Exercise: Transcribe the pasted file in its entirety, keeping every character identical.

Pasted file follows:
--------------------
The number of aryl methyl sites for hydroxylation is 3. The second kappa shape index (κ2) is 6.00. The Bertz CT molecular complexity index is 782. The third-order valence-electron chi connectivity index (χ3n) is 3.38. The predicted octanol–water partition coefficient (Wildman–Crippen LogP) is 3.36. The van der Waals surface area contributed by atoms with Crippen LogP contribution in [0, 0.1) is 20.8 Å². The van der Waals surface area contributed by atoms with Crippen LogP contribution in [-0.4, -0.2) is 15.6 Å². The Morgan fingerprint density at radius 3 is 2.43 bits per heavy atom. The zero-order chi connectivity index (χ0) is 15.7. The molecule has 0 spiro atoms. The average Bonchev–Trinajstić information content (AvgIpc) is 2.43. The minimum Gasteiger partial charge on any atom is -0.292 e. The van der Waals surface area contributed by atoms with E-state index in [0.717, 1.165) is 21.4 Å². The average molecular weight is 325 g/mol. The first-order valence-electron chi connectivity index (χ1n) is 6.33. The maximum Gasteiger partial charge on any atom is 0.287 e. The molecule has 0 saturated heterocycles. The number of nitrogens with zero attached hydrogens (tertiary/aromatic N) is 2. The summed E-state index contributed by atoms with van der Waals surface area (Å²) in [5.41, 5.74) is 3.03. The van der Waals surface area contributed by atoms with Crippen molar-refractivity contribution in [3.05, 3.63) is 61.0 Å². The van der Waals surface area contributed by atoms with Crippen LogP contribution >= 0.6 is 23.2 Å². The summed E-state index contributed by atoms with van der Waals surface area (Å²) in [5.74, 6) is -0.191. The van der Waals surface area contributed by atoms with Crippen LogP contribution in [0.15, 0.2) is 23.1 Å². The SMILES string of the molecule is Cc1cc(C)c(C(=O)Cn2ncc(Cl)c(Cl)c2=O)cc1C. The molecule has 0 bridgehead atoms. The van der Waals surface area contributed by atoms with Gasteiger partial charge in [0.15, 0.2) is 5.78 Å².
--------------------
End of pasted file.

The number of aryl methyl sites for hydroxylation is 3. The second kappa shape index (κ2) is 6.00. The Bertz CT molecular complexity index is 782. The third-order valence-electron chi connectivity index (χ3n) is 3.38. The predicted octanol–water partition coefficient (Wildman–Crippen LogP) is 3.36. The van der Waals surface area contributed by atoms with Crippen LogP contribution in [0, 0.1) is 20.8 Å². The van der Waals surface area contributed by atoms with Crippen LogP contribution in [-0.4, -0.2) is 15.6 Å². The Morgan fingerprint density at radius 3 is 2.43 bits per heavy atom. The zero-order chi connectivity index (χ0) is 15.7. The molecule has 0 spiro atoms. The average Bonchev–Trinajstić information content (AvgIpc) is 2.43. The minimum Gasteiger partial charge on any atom is -0.292 e. The van der Waals surface area contributed by atoms with E-state index in [0.717, 1.165) is 21.4 Å². The average molecular weight is 325 g/mol. The first-order valence-electron chi connectivity index (χ1n) is 6.33. The maximum Gasteiger partial charge on any atom is 0.287 e. The molecule has 0 saturated heterocycles. The number of nitrogens with zero attached hydrogens (tertiary/aromatic N) is 2. The summed E-state index contributed by atoms with van der Waals surface area (Å²) in [5.41, 5.74) is 3.03. The van der Waals surface area contributed by atoms with Crippen molar-refractivity contribution in [3.05, 3.63) is 61.0 Å². The van der Waals surface area contributed by atoms with Crippen LogP contribution >= 0.6 is 23.2 Å². The summed E-state index contributed by atoms with van der Waals surface area (Å²) in [5.74, 6) is -0.191. The van der Waals surface area contributed by atoms with Crippen LogP contribution in [0.15, 0.2) is 23.1 Å². The SMILES string of the molecule is Cc1cc(C)c(C(=O)Cn2ncc(Cl)c(Cl)c2=O)cc1C. The molecule has 0 bridgehead atoms. The van der Waals surface area contributed by atoms with Gasteiger partial charge in [0.15, 0.2) is 5.78 Å².